re-read aloud a peculiar story about a dinosaur birthday party. This program had some other features, like a picture
to which the user applies colors in order to produce fairly outrageous scenes--the picture remains the same, only the
colors vary. One workbook program we tried was Math Rabbit. Our problem was that without a hard drive, because
the program was created to prevent copying, it was very difficult to use. It was not a cheap program, and a
parent might do better sitting with her child as he works on a paper workbook. My son prevailed on us to purchase
a Sesame Street program called Letter-Go-Round, which is as mindless a program as has been created.
PhonicsBecause 1993 was the year my son was to receive his first standardized achievement test, I had planned to
spend a few weeks doing School Stuff with him. Having decided the simplest way to dose him with "learning-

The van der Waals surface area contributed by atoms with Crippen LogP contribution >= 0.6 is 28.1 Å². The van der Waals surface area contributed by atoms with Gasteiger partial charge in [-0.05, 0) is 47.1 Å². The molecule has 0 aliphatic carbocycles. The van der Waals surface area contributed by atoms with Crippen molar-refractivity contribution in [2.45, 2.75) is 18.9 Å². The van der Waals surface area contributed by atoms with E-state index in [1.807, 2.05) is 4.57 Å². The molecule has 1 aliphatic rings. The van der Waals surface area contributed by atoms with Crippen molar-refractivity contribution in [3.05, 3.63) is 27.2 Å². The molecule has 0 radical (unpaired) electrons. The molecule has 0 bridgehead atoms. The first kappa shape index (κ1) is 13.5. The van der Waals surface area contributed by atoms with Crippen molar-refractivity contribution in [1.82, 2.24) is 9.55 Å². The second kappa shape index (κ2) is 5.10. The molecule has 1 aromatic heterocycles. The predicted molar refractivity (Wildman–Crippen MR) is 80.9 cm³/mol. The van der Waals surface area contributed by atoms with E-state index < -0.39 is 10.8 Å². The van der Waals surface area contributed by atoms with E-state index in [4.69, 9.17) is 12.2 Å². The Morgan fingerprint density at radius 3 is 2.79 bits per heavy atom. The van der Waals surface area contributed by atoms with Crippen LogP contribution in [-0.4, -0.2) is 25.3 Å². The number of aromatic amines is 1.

reading" would be to buy a computer phonics program, we bought Stone and Associates' Phonics Plus. I should have
realized it would have had much the same inadequacies as the other Stone and Associates program, and, had I
thought about it, I probably would have. I did not care, though. The whole exercise of doing School Stuff for a
month seemed so repugnant to me that it did not matter how stupid I was in selecting the program.
Phonics Plus, like Anna, provided my son with ample opportunity to demonstrate his memorization skills.
In almost no time he had memorized (without sounding them out) which letters, corresponding with give-away-clue
pictures, completed each word. His incentive was to see the humorous little bit (like that in Anna) that came at the
end of a completed word. There was again some minimal redeeming value in this program which will sit on the
shelf gathering dust now that the test is over: awareness that there are differences in the sounds of three consonants